The fifth album from Tape members Andreas Berthling, (Häpna co-owner) Johan Berthling, and Tomas Hallonsten is an enchanting affair in the truest sense of the word. Revelationes is performed with the ease, assurance, and understatement characteristic of a band with many years of experience as a working unit under its belt; one suspects too that Tape's work with Marcus Schmickler (who produced 2005's Rideau in Cologne), Japanese duo Tenniscoats (with whom Tape collaborated on Tan–Tan Therapy in 2006), and Japanese quartet Minamo (a collaboration that resulted in 2006's Birds of a Feather) has also figured significantly into the Swedish trio's current approach to electroacoustic music-making.
A few elements in particular lend the album's music its distinctive character. First and foremost, the electric guitar playing exudes a legato tone one associates with jazz guitar players (clearly audible in “The Wild Palms,” for example), and vibes and electronics contribute a wealth of sonic colour and detail to all seven of the album's relatively short pieces (only one exceeds seven minutes). The organic ease with which the group merges electronic and acoustic sounds is a model others would do well to follow as a template of sorts.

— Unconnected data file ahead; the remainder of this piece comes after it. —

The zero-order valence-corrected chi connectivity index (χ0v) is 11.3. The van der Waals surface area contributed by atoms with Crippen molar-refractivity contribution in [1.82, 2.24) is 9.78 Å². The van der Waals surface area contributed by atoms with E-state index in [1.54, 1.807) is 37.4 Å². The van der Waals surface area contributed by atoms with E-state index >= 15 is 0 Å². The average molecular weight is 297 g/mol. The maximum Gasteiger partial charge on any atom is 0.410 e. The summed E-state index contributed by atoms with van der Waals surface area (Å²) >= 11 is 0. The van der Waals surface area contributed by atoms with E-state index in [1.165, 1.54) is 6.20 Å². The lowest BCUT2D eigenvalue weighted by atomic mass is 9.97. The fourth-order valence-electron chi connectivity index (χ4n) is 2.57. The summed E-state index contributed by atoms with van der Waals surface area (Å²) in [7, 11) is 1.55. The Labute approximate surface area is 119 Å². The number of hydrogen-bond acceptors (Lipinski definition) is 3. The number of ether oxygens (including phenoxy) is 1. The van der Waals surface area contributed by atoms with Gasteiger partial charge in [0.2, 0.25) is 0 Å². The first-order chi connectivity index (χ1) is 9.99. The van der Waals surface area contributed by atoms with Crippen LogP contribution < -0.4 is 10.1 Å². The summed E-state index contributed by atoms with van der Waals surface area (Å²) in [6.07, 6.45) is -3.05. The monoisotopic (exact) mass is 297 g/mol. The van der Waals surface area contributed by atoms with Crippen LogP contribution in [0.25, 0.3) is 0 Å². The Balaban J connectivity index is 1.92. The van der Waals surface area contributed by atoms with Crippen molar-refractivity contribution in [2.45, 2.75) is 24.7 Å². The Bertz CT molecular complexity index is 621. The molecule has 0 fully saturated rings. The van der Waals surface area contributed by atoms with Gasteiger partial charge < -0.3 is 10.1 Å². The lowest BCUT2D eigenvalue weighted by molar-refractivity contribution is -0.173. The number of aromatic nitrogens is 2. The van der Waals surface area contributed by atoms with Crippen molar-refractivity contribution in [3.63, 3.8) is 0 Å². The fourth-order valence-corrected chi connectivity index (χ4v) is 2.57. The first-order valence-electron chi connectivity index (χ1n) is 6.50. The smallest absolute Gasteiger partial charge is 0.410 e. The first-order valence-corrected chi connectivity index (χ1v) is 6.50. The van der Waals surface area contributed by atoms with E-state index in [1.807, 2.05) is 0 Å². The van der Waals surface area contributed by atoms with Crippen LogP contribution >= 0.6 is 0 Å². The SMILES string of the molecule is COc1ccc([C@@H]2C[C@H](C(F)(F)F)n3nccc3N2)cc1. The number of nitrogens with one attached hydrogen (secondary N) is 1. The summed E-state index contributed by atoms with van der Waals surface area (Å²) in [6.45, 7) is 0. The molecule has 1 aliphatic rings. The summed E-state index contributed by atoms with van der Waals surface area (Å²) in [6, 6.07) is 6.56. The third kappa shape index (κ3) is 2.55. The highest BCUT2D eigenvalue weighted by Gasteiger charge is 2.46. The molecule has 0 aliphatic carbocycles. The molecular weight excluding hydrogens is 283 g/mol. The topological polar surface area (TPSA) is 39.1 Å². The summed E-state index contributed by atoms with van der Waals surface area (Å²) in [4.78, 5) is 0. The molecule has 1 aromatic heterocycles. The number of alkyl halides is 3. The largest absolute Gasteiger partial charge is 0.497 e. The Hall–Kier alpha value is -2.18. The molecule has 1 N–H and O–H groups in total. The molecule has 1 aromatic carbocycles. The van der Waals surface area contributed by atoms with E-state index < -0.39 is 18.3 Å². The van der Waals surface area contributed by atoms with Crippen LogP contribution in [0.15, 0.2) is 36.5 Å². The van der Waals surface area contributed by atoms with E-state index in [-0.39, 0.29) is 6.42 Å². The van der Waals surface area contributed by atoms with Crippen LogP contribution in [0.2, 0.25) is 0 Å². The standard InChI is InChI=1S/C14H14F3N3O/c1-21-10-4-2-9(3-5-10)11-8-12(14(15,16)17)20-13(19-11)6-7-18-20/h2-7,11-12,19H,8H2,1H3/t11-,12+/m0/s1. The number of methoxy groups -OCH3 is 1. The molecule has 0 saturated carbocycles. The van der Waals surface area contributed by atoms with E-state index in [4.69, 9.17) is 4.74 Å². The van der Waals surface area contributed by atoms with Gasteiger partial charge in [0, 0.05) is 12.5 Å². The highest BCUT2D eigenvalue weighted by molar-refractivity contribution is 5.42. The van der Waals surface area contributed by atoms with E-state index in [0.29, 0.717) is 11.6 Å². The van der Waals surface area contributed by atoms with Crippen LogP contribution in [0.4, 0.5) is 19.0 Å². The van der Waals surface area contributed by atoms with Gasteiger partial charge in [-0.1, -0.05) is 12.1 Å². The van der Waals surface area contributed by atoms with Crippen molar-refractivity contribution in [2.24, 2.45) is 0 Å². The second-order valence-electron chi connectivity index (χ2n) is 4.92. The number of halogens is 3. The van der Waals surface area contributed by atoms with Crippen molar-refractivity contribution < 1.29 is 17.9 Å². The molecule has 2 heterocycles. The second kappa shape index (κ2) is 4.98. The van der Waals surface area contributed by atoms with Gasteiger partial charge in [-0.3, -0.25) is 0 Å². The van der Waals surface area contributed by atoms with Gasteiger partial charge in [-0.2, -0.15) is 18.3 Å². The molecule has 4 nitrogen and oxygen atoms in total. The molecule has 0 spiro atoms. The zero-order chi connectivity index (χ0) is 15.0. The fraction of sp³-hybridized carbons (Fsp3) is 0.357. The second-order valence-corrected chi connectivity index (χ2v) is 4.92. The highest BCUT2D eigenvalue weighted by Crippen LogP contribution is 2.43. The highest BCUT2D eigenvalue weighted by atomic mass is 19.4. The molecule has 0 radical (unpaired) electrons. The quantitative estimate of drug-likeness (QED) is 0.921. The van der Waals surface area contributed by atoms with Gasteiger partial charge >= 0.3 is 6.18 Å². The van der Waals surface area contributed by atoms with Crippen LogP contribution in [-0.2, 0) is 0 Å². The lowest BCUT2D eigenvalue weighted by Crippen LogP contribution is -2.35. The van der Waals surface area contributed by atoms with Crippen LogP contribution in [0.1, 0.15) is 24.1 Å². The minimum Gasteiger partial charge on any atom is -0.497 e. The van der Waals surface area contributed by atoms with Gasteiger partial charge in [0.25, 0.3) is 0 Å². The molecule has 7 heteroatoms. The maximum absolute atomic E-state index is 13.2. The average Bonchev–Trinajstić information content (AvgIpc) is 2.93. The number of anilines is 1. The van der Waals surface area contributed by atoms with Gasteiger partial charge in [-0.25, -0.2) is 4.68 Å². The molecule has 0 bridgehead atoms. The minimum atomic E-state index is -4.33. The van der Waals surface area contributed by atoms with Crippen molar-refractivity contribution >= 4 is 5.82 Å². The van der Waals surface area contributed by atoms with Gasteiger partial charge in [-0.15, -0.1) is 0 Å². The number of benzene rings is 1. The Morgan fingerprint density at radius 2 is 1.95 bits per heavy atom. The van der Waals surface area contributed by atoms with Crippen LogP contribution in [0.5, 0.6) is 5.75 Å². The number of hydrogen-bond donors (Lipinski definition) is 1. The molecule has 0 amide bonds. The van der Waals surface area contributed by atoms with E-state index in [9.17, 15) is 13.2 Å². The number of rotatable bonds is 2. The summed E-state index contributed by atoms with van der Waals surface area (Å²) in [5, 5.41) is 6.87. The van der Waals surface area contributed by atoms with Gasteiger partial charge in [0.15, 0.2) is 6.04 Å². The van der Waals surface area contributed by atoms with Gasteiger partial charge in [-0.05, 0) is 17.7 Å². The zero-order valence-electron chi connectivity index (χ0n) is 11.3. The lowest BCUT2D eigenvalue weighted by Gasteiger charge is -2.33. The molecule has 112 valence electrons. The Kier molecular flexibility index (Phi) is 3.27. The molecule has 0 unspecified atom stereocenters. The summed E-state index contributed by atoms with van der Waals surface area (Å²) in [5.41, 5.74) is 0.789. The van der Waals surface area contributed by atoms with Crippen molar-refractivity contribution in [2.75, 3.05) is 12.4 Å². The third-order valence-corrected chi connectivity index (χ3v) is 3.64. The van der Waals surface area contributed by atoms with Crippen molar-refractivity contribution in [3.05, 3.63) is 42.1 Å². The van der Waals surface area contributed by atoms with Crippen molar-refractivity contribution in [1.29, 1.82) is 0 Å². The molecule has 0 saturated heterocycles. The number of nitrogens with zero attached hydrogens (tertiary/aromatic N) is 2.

Entrancing the listener from the album's outset, “Dust and Light” serenades with a series of gorgeous chord changes, with the song's lush ambiance coming into focus as a result of chiming electric guitar figures, radiant vibraphone sprinkles, and assorted electronic ornamentation. The spell remains in place when jazz-tinged guitar shadings and a laid-back, loping drum pattern ease “Companions” into position, paving the way for organ flourishes and electronics to add to the mystical atmosphere. A melancholic spirt shadows “Byhalia,” especially when the glassy electronic sounds are joined by a sombre piano theme that repeats throughout the dirge. “In Valleys,” by contrast, offers a subtle sense of uplift in its early morning piano musing and delicate ride cymbal showers.
Tape's music is melodic—one might even find onself humming a few of the album's themes after it's over—but never feels compromised in being so. It's the rare case where experimentalism and accessibility achieve a satisfying balance, and one comes away from the album feeling that if it's not quite a revelation, it's certainly a very satisfying collection indeed. Let's hope the title of the elegiac final track, “Gone Gone,” isn't Tape's indirect way of announcing the end of the group project.